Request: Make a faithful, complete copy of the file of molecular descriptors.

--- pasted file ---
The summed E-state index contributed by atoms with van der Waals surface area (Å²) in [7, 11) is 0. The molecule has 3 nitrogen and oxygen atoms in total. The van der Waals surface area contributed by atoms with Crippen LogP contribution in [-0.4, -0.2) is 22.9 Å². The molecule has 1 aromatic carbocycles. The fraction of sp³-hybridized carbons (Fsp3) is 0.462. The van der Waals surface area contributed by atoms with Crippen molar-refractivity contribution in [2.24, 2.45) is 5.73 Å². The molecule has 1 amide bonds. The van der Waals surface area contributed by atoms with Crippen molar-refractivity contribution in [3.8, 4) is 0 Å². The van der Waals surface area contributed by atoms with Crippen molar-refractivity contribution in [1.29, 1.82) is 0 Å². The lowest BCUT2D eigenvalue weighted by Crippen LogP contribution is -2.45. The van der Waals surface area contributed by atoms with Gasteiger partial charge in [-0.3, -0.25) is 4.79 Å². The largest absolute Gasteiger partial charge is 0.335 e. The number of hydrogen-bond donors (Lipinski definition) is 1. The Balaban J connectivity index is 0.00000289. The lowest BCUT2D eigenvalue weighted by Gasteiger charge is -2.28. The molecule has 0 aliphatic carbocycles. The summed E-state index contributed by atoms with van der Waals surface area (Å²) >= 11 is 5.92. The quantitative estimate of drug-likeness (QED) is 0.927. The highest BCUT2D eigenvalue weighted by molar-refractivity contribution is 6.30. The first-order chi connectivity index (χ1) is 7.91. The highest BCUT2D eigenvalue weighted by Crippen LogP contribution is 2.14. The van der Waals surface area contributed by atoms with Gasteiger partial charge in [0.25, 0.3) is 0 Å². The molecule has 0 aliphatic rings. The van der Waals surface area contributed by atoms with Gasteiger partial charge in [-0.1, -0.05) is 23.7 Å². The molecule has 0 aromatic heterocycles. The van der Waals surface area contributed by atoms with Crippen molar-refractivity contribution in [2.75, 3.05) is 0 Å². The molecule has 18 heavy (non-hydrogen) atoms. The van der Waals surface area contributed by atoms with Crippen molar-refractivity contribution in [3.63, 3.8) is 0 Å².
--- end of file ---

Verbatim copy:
The summed E-state index contributed by atoms with van der Waals surface area (Å²) in [7, 11) is 0. The molecule has 3 nitrogen and oxygen atoms in total. The van der Waals surface area contributed by atoms with Crippen LogP contribution in [-0.4, -0.2) is 22.9 Å². The molecule has 1 aromatic carbocycles. The fraction of sp³-hybridized carbons (Fsp3) is 0.462. The van der Waals surface area contributed by atoms with Crippen molar-refractivity contribution in [2.24, 2.45) is 5.73 Å². The molecule has 1 amide bonds. The van der Waals surface area contributed by atoms with Crippen molar-refractivity contribution in [3.8, 4) is 0 Å². The van der Waals surface area contributed by atoms with Crippen molar-refractivity contribution in [1.29, 1.82) is 0 Å². The lowest BCUT2D eigenvalue weighted by Crippen LogP contribution is -2.45. The van der Waals surface area contributed by atoms with Gasteiger partial charge in [-0.3, -0.25) is 4.79 Å². The largest absolute Gasteiger partial charge is 0.335 e. The number of hydrogen-bond donors (Lipinski definition) is 1. The Balaban J connectivity index is 0.00000289. The lowest BCUT2D eigenvalue weighted by Gasteiger charge is -2.28. The molecule has 0 aliphatic carbocycles. The summed E-state index contributed by atoms with van der Waals surface area (Å²) >= 11 is 5.92. The quantitative estimate of drug-likeness (QED) is 0.927. The highest BCUT2D eigenvalue weighted by molar-refractivity contribution is 6.30. The first-order chi connectivity index (χ1) is 7.91. The highest BCUT2D eigenvalue weighted by Crippen LogP contribution is 2.14. The van der Waals surface area contributed by atoms with Gasteiger partial charge in [0.25, 0.3) is 0 Å². The molecule has 0 aliphatic rings. The van der Waals surface area contributed by atoms with Gasteiger partial charge in [-0.1, -0.05) is 23.7 Å². The molecule has 0 aromatic heterocycles. The van der Waals surface area contributed by atoms with Crippen molar-refractivity contribution in [2.75, 3.05) is 0 Å². The molecule has 18 heavy (non-hydrogen) atoms. The van der Waals surface area contributed by atoms with Crippen molar-refractivity contribution in [3.63, 3.8) is 0 Å².